January 2, Wednesday
Laugh, Clown, Laugh (1928)
Platinum Blonde (1931)
12:30am Life Begins (1932)
01:45am The Squall (1929)
03:45am Show of Shows (1929)
January 3, Thursday
06:00am Loose Ankles (1930)
I Like Your Nerve (1931)
08:30am Road to
10:00am The Truth About Youth (1930)
January 9, Wednesday
Employees Entrance (1933)
Born to Be Bad (1934)
12:15am Mary (1933)
They Call it Sin (1932)
03:00am The Hatchet Man (1932)
04:30am Play-Girl (1932)
The Ruling Voice (1931)
January 10, Thursday
She Had to Say Yes (1933)
January 16, Wednesday
Man’s Castle (1933)
12:45am The Life of Jimmy Dolan (1933)
02:30am Beau Ideal (1931)
04:00am Big Business Girl (1931)
January 23, Wednesday
The Doctor Takes a Wife (1940)
Bedtime Story (1942)
Wife, Husband and Friend (1939)
A Night to Remember (1942)
02:30am Week-End Marriage (1932)
03:45am Grand Slam (1933)
January 30, Wednesday
08:00pm The Farmer’s Daughter (1947)
The Stranger (1946)
Rachel and the Stranger (1948)
Along Came Jones (1945)
02:45am Key to the City (1950)
04:30am Cause for Alarm (1951)
05:45am The Unguarded Hour (1936)
Tuesday nights on Tee Cee Em, the channel will host 27 movies that spotlight one of the cinema’s most popular genres: “the caper film.” Anything that can be boosted—jewelry, money, works of art—is fair game, with classic feature films spotlighting heists that are successful…and some that go south:
January 1, Tuesday
The Pink Panther (1964)
The Asphalt Jungle (1950)
12:00am Rififi (1954)
02:15am Big Deal on
04:00am Jack of Diamonds (1967)
January 8, Tuesday
Ocean’s Eleven (1960; also January 25 at )
Seven Thieves (1960)
12:15am Bob le Flambeur (1955)
02:00am Kaleidoscope (1966)
04:00am 5 Against the House (1955)
January 15, Tuesday
The League of Gentlemen (1960)
$ (Dollars) (1971)
12:15am Dead Heat on a Merry-Go-Round (1966)
02:15am Odds Against Tomorrow (1959)
04:00am The Day They Robbed the Bank of
January 22, Tuesday
How to Steal a Million (1966)
12:30am The Happy Thieves (1962)
Tapes (1971) Anderson
January 23, Wednesday
January 29, Tuesday
The Italian Job (1969)
The Lavender Hill Mob (1951)
They Came to Rob
(1969) Las Vegas
Armored Car Robbery (1950)
03:00am Guns, Girls and Gangsters (1958)
04:15am The Hoodlum (1951)
And if that’s not enough to satisfy your classic movie itch—here are some more highlights from January…keeping in mind, of course, that the films scheduled are subject to change (and that all times are EST).
January 2, Wednesday – Oh, sure…you could spend most of your valuable television watching time engrossed in Ghost Hunters (and who knows—my father might even be up to joining you). But here’s a spoiler warning for you: they never find any! TCM, on the other hand, spotlights mesmerizing tales of folks trapped between this world and the next today with a festival featuring The Cockeyed Miracle (1946; 6am), A Guy Named Joe (1943; 7:30am), Cabin in the Sky (1943; 9:45am), Topper (1937; 11:30am), A Matter of Life and Death (1947; 1:30pm), Angel on My Shoulder (1946; 3:30pm) and Here Comes Mr. Jordan (1941; 5:30pm).
January 3, Thursday – Marion Davies celebrates what would have been her 116th natal anniversary today…and while I’m kind of bummed the channel couldn’t squeeze in one of her silent features, fans of her sound flicks can nosh on The Bachelor Father (1931; 11:15am), Polly of the Circus (1932; 1pm), Page Miss Glory (1936; 2:15pm) and her cinematic swan song, Ever Since Eve (1937; 4pm).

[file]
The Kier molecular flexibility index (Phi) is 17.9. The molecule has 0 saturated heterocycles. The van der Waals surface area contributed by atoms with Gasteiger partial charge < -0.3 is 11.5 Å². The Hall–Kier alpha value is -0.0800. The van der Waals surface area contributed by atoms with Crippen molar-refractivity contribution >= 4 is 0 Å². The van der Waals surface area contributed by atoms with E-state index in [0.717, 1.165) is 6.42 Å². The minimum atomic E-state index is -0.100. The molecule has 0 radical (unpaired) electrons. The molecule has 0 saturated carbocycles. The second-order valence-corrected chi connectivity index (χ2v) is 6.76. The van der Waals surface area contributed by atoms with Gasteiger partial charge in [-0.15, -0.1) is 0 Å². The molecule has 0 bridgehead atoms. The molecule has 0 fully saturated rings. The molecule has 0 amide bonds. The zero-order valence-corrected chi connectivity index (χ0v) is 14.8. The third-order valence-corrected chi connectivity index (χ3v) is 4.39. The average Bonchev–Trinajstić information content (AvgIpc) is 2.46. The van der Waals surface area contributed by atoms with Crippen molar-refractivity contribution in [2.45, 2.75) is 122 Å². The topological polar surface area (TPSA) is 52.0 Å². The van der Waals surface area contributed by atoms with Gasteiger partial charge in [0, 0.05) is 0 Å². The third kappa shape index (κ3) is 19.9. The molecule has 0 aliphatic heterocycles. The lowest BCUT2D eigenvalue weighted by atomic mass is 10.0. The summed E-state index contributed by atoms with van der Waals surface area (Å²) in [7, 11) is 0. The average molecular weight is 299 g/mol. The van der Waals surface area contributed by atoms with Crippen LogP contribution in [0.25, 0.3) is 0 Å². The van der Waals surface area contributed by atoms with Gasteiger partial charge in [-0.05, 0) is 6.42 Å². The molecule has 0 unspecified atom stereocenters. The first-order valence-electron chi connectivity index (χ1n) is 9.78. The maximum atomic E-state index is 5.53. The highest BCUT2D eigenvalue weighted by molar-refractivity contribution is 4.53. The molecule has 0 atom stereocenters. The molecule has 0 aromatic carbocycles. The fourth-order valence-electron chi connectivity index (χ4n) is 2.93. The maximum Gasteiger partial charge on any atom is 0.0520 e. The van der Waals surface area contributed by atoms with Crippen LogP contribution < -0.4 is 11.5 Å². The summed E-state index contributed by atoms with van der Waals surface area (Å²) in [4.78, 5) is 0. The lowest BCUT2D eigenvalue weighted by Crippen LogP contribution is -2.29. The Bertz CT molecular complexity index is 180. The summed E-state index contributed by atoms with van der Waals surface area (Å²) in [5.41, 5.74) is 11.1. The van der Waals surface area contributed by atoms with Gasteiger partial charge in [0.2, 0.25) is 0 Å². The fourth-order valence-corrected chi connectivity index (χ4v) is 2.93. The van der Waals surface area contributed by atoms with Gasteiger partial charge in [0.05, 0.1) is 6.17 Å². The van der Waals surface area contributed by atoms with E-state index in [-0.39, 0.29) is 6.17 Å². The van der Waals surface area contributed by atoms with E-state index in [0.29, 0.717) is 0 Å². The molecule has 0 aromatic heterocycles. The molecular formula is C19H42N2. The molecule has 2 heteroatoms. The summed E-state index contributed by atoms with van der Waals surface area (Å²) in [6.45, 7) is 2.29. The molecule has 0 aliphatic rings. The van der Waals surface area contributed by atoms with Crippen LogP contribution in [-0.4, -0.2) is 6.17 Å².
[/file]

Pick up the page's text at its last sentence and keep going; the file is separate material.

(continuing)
Page will be if I need her.)
January 4, Friday – Jane Wyman’s 96th birthday gets celebrated today…but you’ll have to wait until later in the day to see the film that nabbed her a Best Actress Oscar, Johnny Belinda (1948; 6:15pm). Before that, it’s My Love Came Back (1940; 6am), The Body Disappears (1941; ), Honeymoon for Three (1941; ), Larceny, Inc. (1942; ), The Doughgirls (1944; 12noon), Night and Day (1946; ) and The Yearling (1946; 4pm).
back in July 2011.
January 5, Saturday – In December 2012, TCM started scheduling films from the Torchy Blane franchise at the noontime hour…and in 2013; they continue that practice with the second of the Blane B-pictures, Fly Away Baby (1937), today. January 12 features The Adventurous Blonde (1937), then Blondes at Work (1938) on the 19th and Torchy Blane in Panama (1938) finishing out January on the 26th.
in this post back in March 2009.
When evening shadows fall, TCM Essentials schedules at the classic Bogie & Bacall feature where “Baby” taught all the young horny guys in the audience that the only thing involved in whistling was putting your lips together “and blow”: To Have and Have Not (1944). And that’s the channel’s cue to usher in “Blowing the Whistle”—an evening of films in which whistling or blowing (one’s cover) is involved. It’s as silly as it sounds…but you’ll get an opportunity to see the first film in The Whistler franchise at 10pm, Fritz Lang’s 1931 masterpiece M at 3am, and TDOY fave Theodora Goes Wild (1936) at 4:45am. Libel (1959; ) and A Fistful of Dollars (1964; 1am) round out the offerings.
On TCM’s Silent Sunday Nights: a Sessue Hayakawa double feature…beginning with Cecil B. DeMille’s The Cheat (1915) at midnight—a film I recently purchased in a Kino Lorber DVD sale (it was paired with DeMille’s Manslaughter…I couldn’t resist). The Dragon Painter (1919) follows at 1am, and on TCM Imports it’s The Story of Oharu (1952; 2am)…one of those Mizoguchi films I keep meaning to watch in an effort to class up this place.
January 7, Monday – Bill Paxton is the channel’s guest programmer, and has chosen Juliet of the Spirits (1965; 8pm), The Spirit of the Beehive (1973; ), California Split (1974; ) and The Last Detail (1973; ) as the four films with which he’ll discuss with Bobby Osbo. And then it’s game over, man…game over! (Okay, I have no idea if Robert Osborne has returned to his hosting duties on TCM yet or not…I just wanted to make an Aliens joke.)
January 9, Wednesday – OTR film alert: the second in the short-lived I Love a Mystery movie series, The Devil’s Mask (1946), is scheduled at . (I like the
ILAM films, though I’ll readily admit
they can’t measure up to the radio show.)
Oh, and if you’re strapped for cash and can’t afford the recently
released The Iron Petticoat DVD (the
1956 Ninotchka with Bob Hope and
Katharine Hepburn) it will also air at .
Come nightfall…well, if Bobby Osbo is back by this time he’s got some movies to show. Demetrius and the Gladiators (1954) kicks things off at , and then it’s Roughly Speaking (1945; 10pm), Old Acquaintance (1943; 12mid) and The Hurricane (1937; 2am).
At , “Epic Roadshow Comedies” are the theme with a double feature of It’s a Mad Mad Mad Mad World (1963) starting things off, followed by The Great Race (1965) at . (World has its moments, but Race just goes to prove that bigger isn’t necessarily better.)